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MEDICINA DELLO SPORT
A Journal on Sports Medicine
Official Journal of the Italian Sports Medicine Federation
Indexed/Abstracted in: BIOSIS Previews, EMBASE, Science Citation Index Expanded (SciSearch), Scopus
Impact Factor 0,163
Medicina dello Sport 2011 December;64(4):409-22
language: English, Italian
Oculomotor training and driving performance
Guidetti G. 1, Rigo S. 2, Livio S. 3, Zasa M. 4, 5
1 Service of Audiovestibology, Azienda USL Modena, Ramazzini Hospital, Carpi, Modena, Italy
2 ENT Department, Azienda ASS n° 1 Trieste, Maggiore Hospital, Trieste, Italy
3 Professional driver
4 Associazione Medico Sportiva FMSI di Parma, Parma, Italy
5 Department of Anesthesiology, Critical Care and Pain Medicine, University of Parma, Parma, Italy
Aim. While driving it is very important to identify objects in the scene and to plan eyes movements able to maintain the fixation on the right targets. We verified if a new specific oculomotor training is able to improve both the drivers’ performances and their safety.
Methods. Twenty non-professional drivers were divided into two groups and were evaluated in a safe driving circuit. Group 1 was evaluated in two different laps of the track, before and after a driving course based on oculomotor control, focused on saccadic movements. Group 2 was evaluated in two different laps of the track, without having undergone any course. Eye movements were recorded by Tobii glasses eye tracker.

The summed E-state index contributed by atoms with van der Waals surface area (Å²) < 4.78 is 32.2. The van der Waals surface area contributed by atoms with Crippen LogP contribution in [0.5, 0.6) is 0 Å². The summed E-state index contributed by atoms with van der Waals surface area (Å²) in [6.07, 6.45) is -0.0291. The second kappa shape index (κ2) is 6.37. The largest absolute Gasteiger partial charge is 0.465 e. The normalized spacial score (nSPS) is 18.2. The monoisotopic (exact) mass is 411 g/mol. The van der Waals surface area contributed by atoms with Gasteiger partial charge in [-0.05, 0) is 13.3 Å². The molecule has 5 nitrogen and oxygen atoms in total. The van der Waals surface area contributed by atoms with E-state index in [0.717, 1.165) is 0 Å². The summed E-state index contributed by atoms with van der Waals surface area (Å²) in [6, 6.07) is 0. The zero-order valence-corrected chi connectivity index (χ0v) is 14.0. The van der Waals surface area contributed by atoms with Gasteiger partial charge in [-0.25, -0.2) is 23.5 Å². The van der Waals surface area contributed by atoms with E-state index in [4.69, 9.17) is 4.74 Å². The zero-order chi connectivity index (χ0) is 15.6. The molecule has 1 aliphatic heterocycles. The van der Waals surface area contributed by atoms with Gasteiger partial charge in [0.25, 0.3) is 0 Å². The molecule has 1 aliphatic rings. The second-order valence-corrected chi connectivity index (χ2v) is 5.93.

Results. Drivers from group 1 reduced both the time per lap and the number of saccadic movements more consistently than drivers from group 2. This study showed that an adequate training is able to reduce the number of saccades with cognitive control and to improve driving performance compared to the better knowledge of the route obtained by the simple repetition of laps on the same circuit.
Conclusion. This multidisciplinary course based on the control of saccadic movements seems to facilitate predictive and memory guided saccades and to limit the voluntary saccadic exploration. In this way the cognitive component of contextual cueing is facilitated. Visual attention can be guided by acquired knowledge about spatial variables; thus, attention decides to select or ignore specific visual targets.